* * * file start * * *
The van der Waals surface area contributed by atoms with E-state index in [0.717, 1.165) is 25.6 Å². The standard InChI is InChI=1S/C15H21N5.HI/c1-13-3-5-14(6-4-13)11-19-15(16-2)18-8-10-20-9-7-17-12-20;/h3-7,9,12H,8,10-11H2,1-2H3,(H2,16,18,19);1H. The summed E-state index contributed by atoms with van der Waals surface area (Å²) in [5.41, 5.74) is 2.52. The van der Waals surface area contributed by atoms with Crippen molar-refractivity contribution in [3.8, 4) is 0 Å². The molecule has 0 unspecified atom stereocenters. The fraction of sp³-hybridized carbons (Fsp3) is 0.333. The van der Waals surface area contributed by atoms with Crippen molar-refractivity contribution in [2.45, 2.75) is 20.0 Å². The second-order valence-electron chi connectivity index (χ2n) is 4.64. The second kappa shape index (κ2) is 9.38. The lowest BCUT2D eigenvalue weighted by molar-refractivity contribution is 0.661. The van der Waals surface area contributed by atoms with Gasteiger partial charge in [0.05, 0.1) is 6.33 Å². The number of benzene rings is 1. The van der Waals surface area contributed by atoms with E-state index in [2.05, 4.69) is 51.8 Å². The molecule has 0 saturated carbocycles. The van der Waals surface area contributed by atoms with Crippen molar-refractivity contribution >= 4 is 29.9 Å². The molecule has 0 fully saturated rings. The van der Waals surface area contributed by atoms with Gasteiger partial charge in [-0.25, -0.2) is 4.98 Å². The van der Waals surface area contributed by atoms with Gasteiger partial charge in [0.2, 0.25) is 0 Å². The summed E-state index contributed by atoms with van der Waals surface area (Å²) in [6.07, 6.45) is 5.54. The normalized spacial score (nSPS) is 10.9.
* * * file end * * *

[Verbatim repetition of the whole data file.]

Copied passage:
The van der Waals surface area contributed by atoms with E-state index in [0.717, 1.165) is 25.6 Å². The standard InChI is InChI=1S/C15H21N5.HI/c1-13-3-5-14(6-4-13)11-19-15(16-2)18-8-10-20-9-7-17-12-20;/h3-7,9,12H,8,10-11H2,1-2H3,(H2,16,18,19);1H. The summed E-state index contributed by atoms with van der Waals surface area (Å²) in [5.41, 5.74) is 2.52. The van der Waals surface area contributed by atoms with Crippen molar-refractivity contribution in [3.8, 4) is 0 Å². The molecule has 0 unspecified atom stereocenters. The fraction of sp³-hybridized carbons (Fsp3) is 0.333. The van der Waals surface area contributed by atoms with Crippen molar-refractivity contribution in [2.45, 2.75) is 20.0 Å². The second-order valence-electron chi connectivity index (χ2n) is 4.64. The second kappa shape index (κ2) is 9.38. The lowest BCUT2D eigenvalue weighted by molar-refractivity contribution is 0.661. The van der Waals surface area contributed by atoms with Gasteiger partial charge in [0.05, 0.1) is 6.33 Å². The number of benzene rings is 1. The van der Waals surface area contributed by atoms with E-state index in [2.05, 4.69) is 51.8 Å². The molecule has 0 saturated carbocycles. The van der Waals surface area contributed by atoms with Crippen molar-refractivity contribution >= 4 is 29.9 Å². The molecule has 0 fully saturated rings. The van der Waals surface area contributed by atoms with Gasteiger partial charge in [-0.25, -0.2) is 4.98 Å². The van der Waals surface area contributed by atoms with Gasteiger partial charge in [0.2, 0.25) is 0 Å². The summed E-state index contributed by atoms with van der Waals surface area (Å²) in [6.07, 6.45) is 5.54. The normalized spacial score (nSPS) is 10.9.